WASHINGTON (AP) — District of Columbia Republican leaders are looking for candidates to run for mayor and the D.C. Council, despite having no candidates on the ballot during last week's primary.
Any Republican candidate faces long odds in a city where Democrats make up 76 percent of registered voters and Republicans are stuck at 6 percent. But Ron Phillips, the D.C. Republican Party chairman, says it's more attractive to potential candidates to run in just the general election rather than having to spend a year campaigning.
D.C. Councilmember Muriel Bowser won last week's Democratic mayoral primary, defeating incumbent Vincent Gray. That makes her the favorite to prevail in November, but she faces a legitimate challenger in Councilmember David Catania, an independent. Catania left the Republican Party in 2004 and has a progressive record on many issues.
All the elected mayors in the nation's capital have been Democrats, and there have been no Republican members of the D.C. Council since Carol Schwartz lost in a 2008 primary.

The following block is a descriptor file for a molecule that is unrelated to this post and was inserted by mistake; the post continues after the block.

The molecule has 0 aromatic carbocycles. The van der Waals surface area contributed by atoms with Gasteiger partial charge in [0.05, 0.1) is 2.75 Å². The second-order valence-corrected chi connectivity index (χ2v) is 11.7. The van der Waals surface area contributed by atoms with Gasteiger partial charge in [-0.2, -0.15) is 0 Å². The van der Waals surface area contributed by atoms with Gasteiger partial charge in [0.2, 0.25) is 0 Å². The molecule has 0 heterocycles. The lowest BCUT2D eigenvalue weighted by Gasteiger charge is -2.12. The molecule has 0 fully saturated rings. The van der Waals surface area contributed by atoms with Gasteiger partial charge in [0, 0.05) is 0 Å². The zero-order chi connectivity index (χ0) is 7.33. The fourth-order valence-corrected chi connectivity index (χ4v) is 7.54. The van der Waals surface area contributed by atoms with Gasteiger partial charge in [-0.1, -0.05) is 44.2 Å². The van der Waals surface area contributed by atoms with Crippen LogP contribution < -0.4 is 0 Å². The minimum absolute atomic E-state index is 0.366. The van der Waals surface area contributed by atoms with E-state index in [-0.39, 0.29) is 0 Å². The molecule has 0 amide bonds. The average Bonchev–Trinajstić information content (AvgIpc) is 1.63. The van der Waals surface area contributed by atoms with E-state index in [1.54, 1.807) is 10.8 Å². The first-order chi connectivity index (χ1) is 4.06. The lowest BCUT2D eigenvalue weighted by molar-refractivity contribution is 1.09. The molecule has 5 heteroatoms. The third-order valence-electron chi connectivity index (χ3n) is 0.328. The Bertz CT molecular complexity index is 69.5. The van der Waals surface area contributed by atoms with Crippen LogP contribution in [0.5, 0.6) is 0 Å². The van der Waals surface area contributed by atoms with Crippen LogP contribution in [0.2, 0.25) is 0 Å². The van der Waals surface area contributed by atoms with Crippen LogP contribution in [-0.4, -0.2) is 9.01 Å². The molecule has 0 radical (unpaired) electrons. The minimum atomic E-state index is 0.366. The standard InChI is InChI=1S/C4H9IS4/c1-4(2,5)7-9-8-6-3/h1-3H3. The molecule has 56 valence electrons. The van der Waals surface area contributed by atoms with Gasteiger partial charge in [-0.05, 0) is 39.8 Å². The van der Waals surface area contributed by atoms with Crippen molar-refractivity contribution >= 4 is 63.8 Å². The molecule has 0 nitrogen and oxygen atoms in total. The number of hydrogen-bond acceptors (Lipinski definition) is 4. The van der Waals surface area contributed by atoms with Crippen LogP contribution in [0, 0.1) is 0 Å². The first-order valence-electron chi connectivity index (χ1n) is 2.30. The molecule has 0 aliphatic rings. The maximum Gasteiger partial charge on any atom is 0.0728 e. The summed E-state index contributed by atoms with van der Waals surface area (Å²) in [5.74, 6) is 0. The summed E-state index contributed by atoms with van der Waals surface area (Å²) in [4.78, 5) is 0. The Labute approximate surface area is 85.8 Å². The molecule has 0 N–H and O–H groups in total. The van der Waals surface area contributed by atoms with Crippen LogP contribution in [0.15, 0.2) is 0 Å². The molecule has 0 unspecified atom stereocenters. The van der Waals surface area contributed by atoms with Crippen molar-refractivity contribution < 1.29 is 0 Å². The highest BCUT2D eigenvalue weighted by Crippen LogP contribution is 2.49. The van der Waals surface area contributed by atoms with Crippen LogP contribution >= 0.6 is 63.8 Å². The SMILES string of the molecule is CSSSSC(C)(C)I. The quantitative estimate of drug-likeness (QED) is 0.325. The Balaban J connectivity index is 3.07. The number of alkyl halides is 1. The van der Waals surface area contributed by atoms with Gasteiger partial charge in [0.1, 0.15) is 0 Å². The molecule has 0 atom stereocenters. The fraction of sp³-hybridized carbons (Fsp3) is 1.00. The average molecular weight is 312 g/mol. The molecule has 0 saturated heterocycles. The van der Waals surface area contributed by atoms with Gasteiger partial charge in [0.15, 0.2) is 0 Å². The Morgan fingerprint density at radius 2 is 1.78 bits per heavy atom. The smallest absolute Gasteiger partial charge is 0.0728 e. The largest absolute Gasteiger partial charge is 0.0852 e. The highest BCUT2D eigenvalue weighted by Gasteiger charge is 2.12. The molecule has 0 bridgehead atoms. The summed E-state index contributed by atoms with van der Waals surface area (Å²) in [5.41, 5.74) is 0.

Phillips said it's too early to say who might run as a Republican this year. He's been assured by the D.C. Board of Elections that according to city law, a candidate can run in the general election to fill the vacancy on the ballot if no one ran in the primary and no one filed as a write-in candidate. The deadline for write-in candidates was Friday.
"We look forward to vetting qualified candidates to appoint to various vacancies on the ballot this fall," Phillips said in a statement to The Associated Press. He said Republican candidates' priorities would include school choice, lower taxes and reducing regulations on small businesses.
Phillips said the party was not in a position to field viable candidates in time for the April 1 primary.
"I'm rebuilding the Republican Party," he said. "Now we're in a position where we can do some quality candidate recruitment."
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